What seemed to be days later, but in truth only hours, I awoke to a great big headache and the sight of Indians all around me. As I tried to regain some composure, I noticed Tarius was talking very quickly at my side. He was pale but his posture was set in a way that would intimidate any man with any sense about him. He was kneeling on the dry ground, his feet and hands were bound with coarse rope but this did not stop him from speaking. I felt the rope on my own wrists and ankles and tried to sit up rather than stay in the position that I was in, flat on my face.
As I sat, I heard another familiar voice, that of George. He, too, was bound with rope and seemed to be interpreting what Tarius said to the Chief of the village, but who in turn seemed to be angry and uncooperative. There seemed to be a harsh look about the Chief; his eyes shifted slowly from George to Tarius every so often, but his intense gaze never betrayed his emotions. However, his voice showed them all, harsh bitter words that stung my ears, anger permeated through every one of them. I felt afraid of him; afraid of his unintelligible words, afraid of his tall presence, and afraid of the way he seemed to treat both George and Tarius. I was compelled to speak, but did not know what to say.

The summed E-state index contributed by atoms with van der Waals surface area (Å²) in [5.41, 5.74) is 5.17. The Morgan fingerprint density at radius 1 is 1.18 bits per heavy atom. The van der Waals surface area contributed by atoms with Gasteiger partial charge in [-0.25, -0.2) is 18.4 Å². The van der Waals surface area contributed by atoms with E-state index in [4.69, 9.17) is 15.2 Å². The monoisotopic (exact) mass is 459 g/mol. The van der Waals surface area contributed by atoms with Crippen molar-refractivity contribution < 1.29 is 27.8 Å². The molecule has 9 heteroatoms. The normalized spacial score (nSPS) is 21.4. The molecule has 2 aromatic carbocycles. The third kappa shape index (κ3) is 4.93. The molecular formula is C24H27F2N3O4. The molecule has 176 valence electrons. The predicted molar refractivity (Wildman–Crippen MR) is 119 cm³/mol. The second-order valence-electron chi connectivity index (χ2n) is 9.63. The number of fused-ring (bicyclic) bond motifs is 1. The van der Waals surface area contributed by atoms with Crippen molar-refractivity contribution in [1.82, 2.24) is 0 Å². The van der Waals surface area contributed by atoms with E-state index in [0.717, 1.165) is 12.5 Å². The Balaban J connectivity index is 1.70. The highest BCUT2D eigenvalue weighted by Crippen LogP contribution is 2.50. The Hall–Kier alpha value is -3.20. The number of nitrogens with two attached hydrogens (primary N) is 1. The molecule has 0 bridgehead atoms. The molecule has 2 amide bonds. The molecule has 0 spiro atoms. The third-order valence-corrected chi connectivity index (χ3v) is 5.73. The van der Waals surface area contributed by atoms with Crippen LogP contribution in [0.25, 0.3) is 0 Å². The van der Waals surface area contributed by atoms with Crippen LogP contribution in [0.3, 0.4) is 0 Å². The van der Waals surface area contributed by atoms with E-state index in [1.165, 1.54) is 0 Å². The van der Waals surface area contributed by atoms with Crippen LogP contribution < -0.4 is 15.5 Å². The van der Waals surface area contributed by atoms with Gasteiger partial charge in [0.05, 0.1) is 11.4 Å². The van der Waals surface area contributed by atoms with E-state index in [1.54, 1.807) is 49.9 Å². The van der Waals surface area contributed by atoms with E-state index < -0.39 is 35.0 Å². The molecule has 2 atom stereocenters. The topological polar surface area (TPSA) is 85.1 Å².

Tarius was not getting across to him that we wanted to negotiate for peace and to share their territory equally, not take it away from them. George tried his best to appease both Tarius, his master, and the Chief, his lord, but he looked helpless and lost.
It was then that I spotted Dragon on his shoulder, and it appeared that Dragon also saw me, for he leapt from George’s shoulder, just as the Chief was about to strike at us, and landed on my lap. I showed him my finger and he nibbled at it but soon stopped and let me stroke him. All was very quiet; no one said a word as all of the villagers, including George and the Chief, stared at Dragon and me. Soon the spell was broken by the Chief’s words. These seemed to show amazement and a hint of confusion. George translated for us:
“My Chief asks, what spell has the young woman cast on Dragon. He is a fierce creature. How can one who knows him not have such power over him?” George smiled at me as he said this, for he knew about Dragon and me. He nodded his head so that I could say what had transpired before and how I came to be in Dragon’s favor.
So I told the story of Dragon, George, and my friendship. The Chief listened patiently and when I was done a sense of calm could be seen in his rugged countenance. He spoke briefly and George again translated: